Arkansas environmental officials will spend the next year updating the state’s plan meant to direct policy on a range of water policy issues, from flood management to drinking water quality and farm irrigation
By HUNTER FIELD | Arkansas Advocate
Gov. Sarah Huckabee Sanders’ Monday executive order calls for the fourth iteration of the Arkansas Water Plan. It comes as aging infrastructure has led to drinking water shortages, concerns of levee breaches and a dwindling supply of groundwater.
Sanders’ order notes “the most recent Arkansas Water Plan was completed nearly a decade ago and there is urgent need to update the Plan in order to meet the changing needs of communities — large and small — across this state. Aging infrastructure and population change across the state have impacted drinking water, stormwater, sanitation capabilities, and other needs…
“A comprehensive strategy, to include an updated Arkansas Water Plan, is necessary to address water demand projections, aging infrastructure, supply depletion, and flood mitigation capabilities by incorporating the most recent science and data.”
The state Water Plan is an arcane bureaucratic document intended to direct state water policy and make recommendations to the Arkansas General Assembly.
The 2014 update was intended to guide state leaders through 2050, when it predicted Arkansas would see a 14% increase in water demand. The report focused on issues that remain at the forefront of Arkansas’ water issues: deteriorating infrastructure, depleted groundwater stores and the need for proactive management.
The plan weighs the varying, and sometimes conflicting, interests of farmers, the industrial sector and the environment, but its foremost focus is on drinking water.
“Within a few months of taking office, Governor Sanders directed her administration to begin preparations for this Executive Order with the long-term goal to protect and conserve the state’s water resources, as well as ensure Arkansans always have access to safe, clean drinking water,” Sanders’ communications director, Alexa Henning, said. “As Arkansas’ population changes and grows and our existing infrastructure ages, the need for this comprehensive plan will only increase.”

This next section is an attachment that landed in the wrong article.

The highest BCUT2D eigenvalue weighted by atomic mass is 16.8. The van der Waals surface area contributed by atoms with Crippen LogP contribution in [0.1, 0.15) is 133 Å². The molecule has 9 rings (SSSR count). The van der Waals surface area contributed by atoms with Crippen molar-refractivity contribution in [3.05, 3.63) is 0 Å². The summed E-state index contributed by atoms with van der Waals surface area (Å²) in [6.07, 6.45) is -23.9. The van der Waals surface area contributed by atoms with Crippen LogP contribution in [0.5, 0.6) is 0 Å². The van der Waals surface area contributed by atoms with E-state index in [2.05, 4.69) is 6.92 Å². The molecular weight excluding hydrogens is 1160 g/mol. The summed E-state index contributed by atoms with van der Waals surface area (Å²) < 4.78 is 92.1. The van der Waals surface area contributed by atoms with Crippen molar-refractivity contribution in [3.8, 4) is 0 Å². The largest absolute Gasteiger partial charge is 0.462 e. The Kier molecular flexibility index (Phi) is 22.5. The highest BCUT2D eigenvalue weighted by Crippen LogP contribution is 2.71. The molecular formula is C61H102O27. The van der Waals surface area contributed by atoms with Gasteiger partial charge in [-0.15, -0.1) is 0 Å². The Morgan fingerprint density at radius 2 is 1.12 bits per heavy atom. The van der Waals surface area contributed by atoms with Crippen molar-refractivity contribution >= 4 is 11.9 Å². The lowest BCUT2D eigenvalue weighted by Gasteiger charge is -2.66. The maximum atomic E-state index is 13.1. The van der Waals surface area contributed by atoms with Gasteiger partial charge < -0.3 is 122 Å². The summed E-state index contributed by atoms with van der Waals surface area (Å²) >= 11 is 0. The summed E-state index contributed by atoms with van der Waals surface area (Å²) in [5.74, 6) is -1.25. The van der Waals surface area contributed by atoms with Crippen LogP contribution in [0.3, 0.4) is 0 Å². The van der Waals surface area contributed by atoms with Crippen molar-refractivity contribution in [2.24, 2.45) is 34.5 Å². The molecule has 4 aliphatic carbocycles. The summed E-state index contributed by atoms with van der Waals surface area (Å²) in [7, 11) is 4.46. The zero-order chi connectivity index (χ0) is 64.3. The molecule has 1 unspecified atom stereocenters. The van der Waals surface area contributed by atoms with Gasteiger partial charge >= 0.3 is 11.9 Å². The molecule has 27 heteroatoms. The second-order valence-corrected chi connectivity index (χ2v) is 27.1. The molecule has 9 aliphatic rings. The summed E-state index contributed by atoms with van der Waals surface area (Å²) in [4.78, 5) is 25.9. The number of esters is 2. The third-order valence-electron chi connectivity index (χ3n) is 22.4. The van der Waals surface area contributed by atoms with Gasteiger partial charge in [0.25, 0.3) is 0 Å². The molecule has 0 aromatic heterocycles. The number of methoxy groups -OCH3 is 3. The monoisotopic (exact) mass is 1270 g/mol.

Sanders directed the new plan to be completed in two phases by Agriculture Secretary Wes Ward and Natural Resources Division Director Chris Colclasure. The first stage should be done within the next 365 days.
Phase I’s purpose is to determine significant changes that need to be made to the 2014 document, and a work plan, schedule and estimated cost is due to the governor within the year.
Phase II will be based on the findings of the first phase “and shall include needed updates to reflect the current demands, forecasts, supply, availability, and quality of surface and groundwater; a resilience assessment; regional and basin level water management strategies; local project and program assessments; focus basins identification and solutions; a structural analysis of flood mitigation infrastructure and proposed solutions; and a comprehensive analysis of water management policies.”
A status report on Phase II is due to Sanders by the end of 2024. The executive order directs both phases to include significant stakeholder engagement.
Arkansas hasn’t seen as dramatic an increase in average temperature in recent decades as other states (The Natural State’s average temperature has risen by about 1 degree Farenheit since 1975). However, Arkansas has seen its weather patterns move to the extremes — historic winter storms, unprecedented flooding and droughts.